openDemocracyUK

Scotland is better at democracy than Westminster – but that’s too low a bar

Three quarters of Scots feel they have little or no influence over local services. A coalition of campaigners is seeking to change that.

Willie Sullivan
18 June 2018

Image: Garbh Allt, one of the latest community land buyouts. Credit: Garbh Allt Community Intiative Estate

Scotland is a great teacher about modern politics. The politics is more open and inclusive than it is in Westminster – partly as a result of having ditched Westminster’s one-party-takes-all voting system. But being better at democracy than Westminster is not a particularly high bar.

Scotland does not escape the inequality, confusion and precariousness that is fuelling bad politics across the globe. Democracy is not only about elections: in Scotland we see a relatively vibrant political and activist culture, often challenging and at times belligerent in the face of concentrations of power. Still, we can do better.

Democracy is not only about elections – it is mostly about power. Jane MacLeay, the American trade union organiser, defines power as being “the ability to stop bad things happening to you and your community and the ability to make good things happen”. If democracy is about anything it should be about making sure that all communities have that sort of power. This might seem obvious – but it is not a conclusion we came to quickly.

In 2012, a coalition of campaigners including Common Weal, the Scottish Council for Voluntary Organisations, Scottish Rural Parliament, Galgael and others, began to try and work out what would make Scotland’s democracy better. We had a good starting point – Scotland’s 1989 Claim of Right drawn up by the Scottish Constitutional Convention, which asserts the sovereignty of Scottish people.

We wanted to discuss and begin to describe how this beautiful idea could be made a reality. After 18 months of public meetings, roundtables and a citizen’s assembly we produced a set of recommendations called Democracy Max.

The main idea is that democracy should work best locally – in the places we live and work, send our kids to school, dance with our friends, use the transport systems and create homes. The fact that it doesn’t is a demonstration that centralisation and ‘top down’ might work well for those on the top, but it seems to pull power away from most people and detracts from their ability to make good things happen for them and /or stop bad things.

Since then we have worked hard to learn from many communities across Scotland and experimented with different ways of helping people find that power. In 2015 this became a campaign to try and change the institutions and processes of government, as the present set up does much to hinder and not enough to help. The campaign was named after what we saw the best of those local community activists doing: “Acting as If You Own the Place”. Action at the local level included community land buyouts in the Highlands and Islands, Student Community Housing Coops in Edinburgh, The Fire Station Creative in Dunfermline, The Stove Project in Dumfries, Leith Decides in Edinburgh and many more.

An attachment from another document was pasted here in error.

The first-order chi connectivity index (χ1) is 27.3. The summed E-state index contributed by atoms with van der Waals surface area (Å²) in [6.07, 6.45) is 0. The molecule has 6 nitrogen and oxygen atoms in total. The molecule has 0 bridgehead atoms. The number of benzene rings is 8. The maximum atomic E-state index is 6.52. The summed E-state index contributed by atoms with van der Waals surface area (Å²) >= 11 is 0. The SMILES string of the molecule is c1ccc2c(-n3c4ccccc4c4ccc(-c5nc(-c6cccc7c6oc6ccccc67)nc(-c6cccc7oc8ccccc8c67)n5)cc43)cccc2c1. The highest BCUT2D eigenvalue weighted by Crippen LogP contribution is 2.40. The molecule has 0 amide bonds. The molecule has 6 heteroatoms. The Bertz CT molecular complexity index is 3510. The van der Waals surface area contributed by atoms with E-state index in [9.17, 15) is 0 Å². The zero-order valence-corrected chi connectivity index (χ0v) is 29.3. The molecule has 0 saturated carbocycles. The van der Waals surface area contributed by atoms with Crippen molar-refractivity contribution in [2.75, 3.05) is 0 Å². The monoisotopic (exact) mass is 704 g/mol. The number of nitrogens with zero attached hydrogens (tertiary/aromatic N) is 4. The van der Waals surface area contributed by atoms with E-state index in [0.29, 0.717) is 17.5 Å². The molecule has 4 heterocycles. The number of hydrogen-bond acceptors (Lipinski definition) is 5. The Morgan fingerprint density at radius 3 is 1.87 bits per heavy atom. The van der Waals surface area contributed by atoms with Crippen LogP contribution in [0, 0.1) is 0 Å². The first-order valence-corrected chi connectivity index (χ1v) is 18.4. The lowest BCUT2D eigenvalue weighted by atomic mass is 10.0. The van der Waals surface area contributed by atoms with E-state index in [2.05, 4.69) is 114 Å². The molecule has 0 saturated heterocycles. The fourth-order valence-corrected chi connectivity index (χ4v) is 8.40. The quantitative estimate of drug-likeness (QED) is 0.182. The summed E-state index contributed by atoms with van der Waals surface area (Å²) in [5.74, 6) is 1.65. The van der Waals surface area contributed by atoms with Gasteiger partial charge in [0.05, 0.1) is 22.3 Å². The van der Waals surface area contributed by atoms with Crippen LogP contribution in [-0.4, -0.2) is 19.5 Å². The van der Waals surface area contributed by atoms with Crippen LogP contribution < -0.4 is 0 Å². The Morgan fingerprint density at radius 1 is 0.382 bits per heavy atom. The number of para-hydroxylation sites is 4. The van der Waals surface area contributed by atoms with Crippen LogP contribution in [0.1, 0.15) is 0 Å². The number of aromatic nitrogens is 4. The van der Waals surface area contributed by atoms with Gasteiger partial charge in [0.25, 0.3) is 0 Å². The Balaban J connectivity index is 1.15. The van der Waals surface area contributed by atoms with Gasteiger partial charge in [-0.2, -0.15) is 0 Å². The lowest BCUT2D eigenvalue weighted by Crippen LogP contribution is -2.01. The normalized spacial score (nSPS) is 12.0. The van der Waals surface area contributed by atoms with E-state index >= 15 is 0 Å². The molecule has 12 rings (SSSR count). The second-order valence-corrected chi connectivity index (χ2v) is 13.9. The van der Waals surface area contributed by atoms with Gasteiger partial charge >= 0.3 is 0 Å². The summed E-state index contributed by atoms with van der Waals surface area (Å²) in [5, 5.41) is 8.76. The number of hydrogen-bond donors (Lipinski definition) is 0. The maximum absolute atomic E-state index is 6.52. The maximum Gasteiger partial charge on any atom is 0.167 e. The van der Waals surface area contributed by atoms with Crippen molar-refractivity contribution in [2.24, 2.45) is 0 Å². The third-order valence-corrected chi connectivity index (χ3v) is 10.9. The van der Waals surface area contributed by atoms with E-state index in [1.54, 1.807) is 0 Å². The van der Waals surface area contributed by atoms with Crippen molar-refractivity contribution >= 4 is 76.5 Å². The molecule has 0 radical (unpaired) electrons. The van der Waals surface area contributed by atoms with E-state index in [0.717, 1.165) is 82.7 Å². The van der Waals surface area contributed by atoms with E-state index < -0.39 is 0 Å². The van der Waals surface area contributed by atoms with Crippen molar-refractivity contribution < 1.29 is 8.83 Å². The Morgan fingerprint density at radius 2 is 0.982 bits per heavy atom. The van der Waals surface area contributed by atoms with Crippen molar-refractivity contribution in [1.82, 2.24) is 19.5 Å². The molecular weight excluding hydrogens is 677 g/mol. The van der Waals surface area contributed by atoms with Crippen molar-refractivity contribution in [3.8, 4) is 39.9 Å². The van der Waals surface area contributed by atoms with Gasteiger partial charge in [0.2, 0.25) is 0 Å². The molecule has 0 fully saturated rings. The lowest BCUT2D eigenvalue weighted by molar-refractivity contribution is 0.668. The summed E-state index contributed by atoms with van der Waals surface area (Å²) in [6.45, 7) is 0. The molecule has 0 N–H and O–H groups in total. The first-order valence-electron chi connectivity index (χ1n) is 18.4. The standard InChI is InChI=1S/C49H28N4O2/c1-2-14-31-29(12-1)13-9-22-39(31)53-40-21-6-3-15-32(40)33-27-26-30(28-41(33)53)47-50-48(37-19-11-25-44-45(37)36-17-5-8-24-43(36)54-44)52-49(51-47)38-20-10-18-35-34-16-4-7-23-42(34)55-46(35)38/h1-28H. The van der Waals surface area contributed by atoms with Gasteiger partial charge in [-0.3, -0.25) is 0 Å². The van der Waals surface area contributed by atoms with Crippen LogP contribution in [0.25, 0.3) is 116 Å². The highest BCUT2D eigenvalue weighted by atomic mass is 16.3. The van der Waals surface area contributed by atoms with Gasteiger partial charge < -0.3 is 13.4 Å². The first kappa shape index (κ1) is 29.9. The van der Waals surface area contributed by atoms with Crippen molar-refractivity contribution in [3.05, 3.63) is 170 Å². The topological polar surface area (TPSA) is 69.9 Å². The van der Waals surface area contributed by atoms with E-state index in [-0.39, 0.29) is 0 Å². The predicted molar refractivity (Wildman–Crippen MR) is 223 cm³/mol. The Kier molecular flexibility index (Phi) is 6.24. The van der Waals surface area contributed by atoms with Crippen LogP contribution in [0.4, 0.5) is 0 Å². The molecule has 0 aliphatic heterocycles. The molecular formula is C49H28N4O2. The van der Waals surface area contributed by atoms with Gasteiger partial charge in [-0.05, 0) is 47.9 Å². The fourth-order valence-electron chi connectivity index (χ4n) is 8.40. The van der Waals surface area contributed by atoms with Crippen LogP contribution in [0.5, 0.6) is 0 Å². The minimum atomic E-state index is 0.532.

Democracy is suffering a range of morbid symptoms – from fake news to alleged Russian collusion in our elections, from unscrupulous data harvesting to out-of-control campaign spending and rule-dodging. And power is centralised not only in Westminster but, for Scots – in Edinburgh.

Levels of local representation in Scotland are the lowest in Europe – leaving many feeling powerless. Back in 2016, research for Electoral Reform Society Scotland revealed 76 percent of Scots felt they had no or very little influence on council spending or services. This disempowerment was just another reason for campaigners to launch the Our Democracy “Act as if You Own the Place” campaign.

We need to understand the causes and the cures. Democracy develops and is remade in different places for different times.

That the government is consulting on a bill for Scottish local governance is a source of optimism, while people are challenging broken power structures across the board: from the #MeToo movement to campaigns for a fairer franchise and real diversity in politics.

Join us to try to understand these problems and to work at remaking our democracy to be the best version yet. We can make it through the democratic winter – a democratic spring might start first here, in Scotland.

To register for June 23rd’s ‘Democracy21’ conference on building a democracy fit for the 21st century, visit the Eventbrite page here.

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